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Volunteer tourism is a rapidly growing form of alternative travel and one of its central pillars consists of generating beneficial impacts in host destinations. However, few mechanisms have been proposed or developed to understand, identify or assess the impacts of volunteer tourism in host communities. One strategy to assess these impacts is by developing sociocultural, economic and environmental indicators. Literature on international development, social indicators and volunteer tourism suggests that indicator development should engage both host communities and volunteer tourism organizations (VTOs). This article presents an approach to accomplish this often difficult task. An online questionnaire solicited data from VTOs regarding indicators that they believe are most useful to understand the community impacts of their programs. Exploratory workshops in five host communities of volunteer tourism in Ecuador and Costa Rica generated additional indicators that are locally-relevant and appropriate. Data from these distinct approaches to indicator development are compared and contrasted to understand how they can be used to reflect the interests of both stakeholder groups. The compass of sustainability was used as a framework to guide indicator development for both the survey and the workshops and its potential to guide future initiatives is discussed. This research revealed the need to promote collaboration among VTOs and host communities to jointly develop indicators to ensure that volunteer tourism can address their mutual goals and needs.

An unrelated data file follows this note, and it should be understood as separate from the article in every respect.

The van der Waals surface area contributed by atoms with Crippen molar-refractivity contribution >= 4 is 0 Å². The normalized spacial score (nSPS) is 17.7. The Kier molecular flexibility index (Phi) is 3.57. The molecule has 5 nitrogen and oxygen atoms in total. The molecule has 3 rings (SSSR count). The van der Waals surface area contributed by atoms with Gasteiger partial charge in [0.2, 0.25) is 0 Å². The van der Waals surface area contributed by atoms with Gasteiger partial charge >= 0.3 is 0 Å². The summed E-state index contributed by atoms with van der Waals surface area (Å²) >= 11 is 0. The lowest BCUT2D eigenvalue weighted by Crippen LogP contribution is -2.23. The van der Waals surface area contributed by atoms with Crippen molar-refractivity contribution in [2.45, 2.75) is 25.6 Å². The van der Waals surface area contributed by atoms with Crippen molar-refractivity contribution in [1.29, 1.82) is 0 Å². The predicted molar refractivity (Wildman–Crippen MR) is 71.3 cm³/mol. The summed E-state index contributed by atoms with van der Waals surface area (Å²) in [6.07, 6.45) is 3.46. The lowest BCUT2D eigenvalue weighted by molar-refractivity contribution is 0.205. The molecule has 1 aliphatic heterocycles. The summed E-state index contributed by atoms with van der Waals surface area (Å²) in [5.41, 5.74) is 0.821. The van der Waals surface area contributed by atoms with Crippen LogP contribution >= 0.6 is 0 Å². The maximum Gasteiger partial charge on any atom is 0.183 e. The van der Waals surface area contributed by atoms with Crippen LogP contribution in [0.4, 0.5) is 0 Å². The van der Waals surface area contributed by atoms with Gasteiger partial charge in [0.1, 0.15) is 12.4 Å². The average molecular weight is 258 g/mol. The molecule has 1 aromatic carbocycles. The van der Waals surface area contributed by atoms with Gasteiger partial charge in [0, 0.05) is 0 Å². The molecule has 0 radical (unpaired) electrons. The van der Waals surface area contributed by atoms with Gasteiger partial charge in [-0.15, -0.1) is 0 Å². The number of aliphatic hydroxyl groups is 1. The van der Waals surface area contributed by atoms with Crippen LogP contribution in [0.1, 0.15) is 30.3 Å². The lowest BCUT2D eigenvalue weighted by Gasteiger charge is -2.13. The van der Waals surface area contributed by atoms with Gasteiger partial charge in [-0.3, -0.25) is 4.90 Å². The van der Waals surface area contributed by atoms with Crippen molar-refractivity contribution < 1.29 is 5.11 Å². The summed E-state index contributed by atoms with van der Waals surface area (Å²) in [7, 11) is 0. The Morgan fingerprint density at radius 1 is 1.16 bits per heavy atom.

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- Assessing the Local Impacts of Volunteer Tourism: Comparing Two Unique Approaches to Indicator Development
Christopher A. Lupoli
Wayde C. Morse
- Springer Netherlands
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